"Put the horse before the cart," Greenbaum said. "Know what you want before you build the super-sanitary landfill or boil-the-ocean data warehouse, because that is going to be a resource-sucking monster."
Raymond Karrenbauer, chief IT architect for ING Worldwide and a featured keynote speaker at the TDWI conference, agreed that business and IT have to decide exactly how to define data to ensure accurate reporting.
Business and IT must decide at which point a sale is categorized as a sale, or exactly when a particular month of marketing initiatives comes to a close. Also, a company that has IBM for a client, for example, will need to decide whether that company will be known in their system as IBM or International Business Machines, because if the name of the company doesn't sync up, the historical data or analyses related to that company are likely to be flawed.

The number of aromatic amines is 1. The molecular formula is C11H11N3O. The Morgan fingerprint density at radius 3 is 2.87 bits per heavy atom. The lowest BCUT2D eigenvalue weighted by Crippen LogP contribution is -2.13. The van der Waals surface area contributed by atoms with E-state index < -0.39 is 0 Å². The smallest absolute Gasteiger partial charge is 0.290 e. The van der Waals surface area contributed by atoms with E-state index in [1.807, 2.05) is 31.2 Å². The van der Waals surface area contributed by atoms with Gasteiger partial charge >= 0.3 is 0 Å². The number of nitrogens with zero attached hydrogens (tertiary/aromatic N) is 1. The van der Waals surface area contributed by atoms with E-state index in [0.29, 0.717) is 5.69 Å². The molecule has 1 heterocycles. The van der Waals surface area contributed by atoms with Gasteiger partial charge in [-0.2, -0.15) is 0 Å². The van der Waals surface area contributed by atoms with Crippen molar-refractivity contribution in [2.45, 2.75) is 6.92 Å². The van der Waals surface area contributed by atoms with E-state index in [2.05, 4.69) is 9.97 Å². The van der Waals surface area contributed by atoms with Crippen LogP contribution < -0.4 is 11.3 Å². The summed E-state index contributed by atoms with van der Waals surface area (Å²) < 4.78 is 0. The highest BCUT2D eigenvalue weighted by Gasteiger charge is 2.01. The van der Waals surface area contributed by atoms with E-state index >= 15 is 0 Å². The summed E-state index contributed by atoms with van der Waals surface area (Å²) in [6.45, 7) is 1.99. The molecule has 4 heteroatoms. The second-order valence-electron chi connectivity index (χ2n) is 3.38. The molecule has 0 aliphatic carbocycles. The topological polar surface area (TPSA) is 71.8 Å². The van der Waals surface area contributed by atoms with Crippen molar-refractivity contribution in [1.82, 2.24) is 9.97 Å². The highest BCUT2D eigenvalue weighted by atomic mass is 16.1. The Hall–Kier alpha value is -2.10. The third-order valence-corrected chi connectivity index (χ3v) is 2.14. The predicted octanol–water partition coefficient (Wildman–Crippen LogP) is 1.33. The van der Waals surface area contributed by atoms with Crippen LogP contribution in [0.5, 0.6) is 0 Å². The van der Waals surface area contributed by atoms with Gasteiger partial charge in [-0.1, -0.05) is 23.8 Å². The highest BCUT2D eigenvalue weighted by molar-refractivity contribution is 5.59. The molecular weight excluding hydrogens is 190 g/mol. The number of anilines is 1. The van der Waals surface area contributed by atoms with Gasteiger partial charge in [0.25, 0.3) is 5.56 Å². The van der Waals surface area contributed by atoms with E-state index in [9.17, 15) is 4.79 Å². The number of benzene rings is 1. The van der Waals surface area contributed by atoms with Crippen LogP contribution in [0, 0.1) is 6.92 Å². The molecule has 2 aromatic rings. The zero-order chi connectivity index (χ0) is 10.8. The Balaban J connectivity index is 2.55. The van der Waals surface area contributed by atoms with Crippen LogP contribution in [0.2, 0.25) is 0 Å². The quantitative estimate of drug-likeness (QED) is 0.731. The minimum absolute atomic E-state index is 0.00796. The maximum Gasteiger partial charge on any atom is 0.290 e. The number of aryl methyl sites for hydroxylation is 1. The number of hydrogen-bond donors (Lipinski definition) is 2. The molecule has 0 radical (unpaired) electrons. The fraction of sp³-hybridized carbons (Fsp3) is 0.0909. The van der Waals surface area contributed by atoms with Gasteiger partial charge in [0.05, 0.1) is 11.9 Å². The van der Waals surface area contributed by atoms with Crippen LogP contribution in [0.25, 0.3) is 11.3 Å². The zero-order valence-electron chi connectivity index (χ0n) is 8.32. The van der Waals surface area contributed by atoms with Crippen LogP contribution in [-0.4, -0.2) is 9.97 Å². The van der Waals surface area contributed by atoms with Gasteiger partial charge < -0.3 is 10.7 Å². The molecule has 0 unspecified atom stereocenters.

"You've got to get everyone agreeing to the definitions early, because even if you've captured the data right and you've done the right technical quality transformation processes, inevitably the user base that is reading this thing is going to come back and produce [incorrect] reports," Karrenbauer said.
Beware of frequent patching
The rate at which database and other IT vendors release patches for their systems has increased greatly in recent years, and this can potentially lead to data warehousing problems, Karrenbauer warned.
Whereas major patch releases used to come out with new versions of software, today vendors are issuing patches as often as every two weeks, Karrenbauer said. As a result, his company is starting to see mismatches between client software and server software.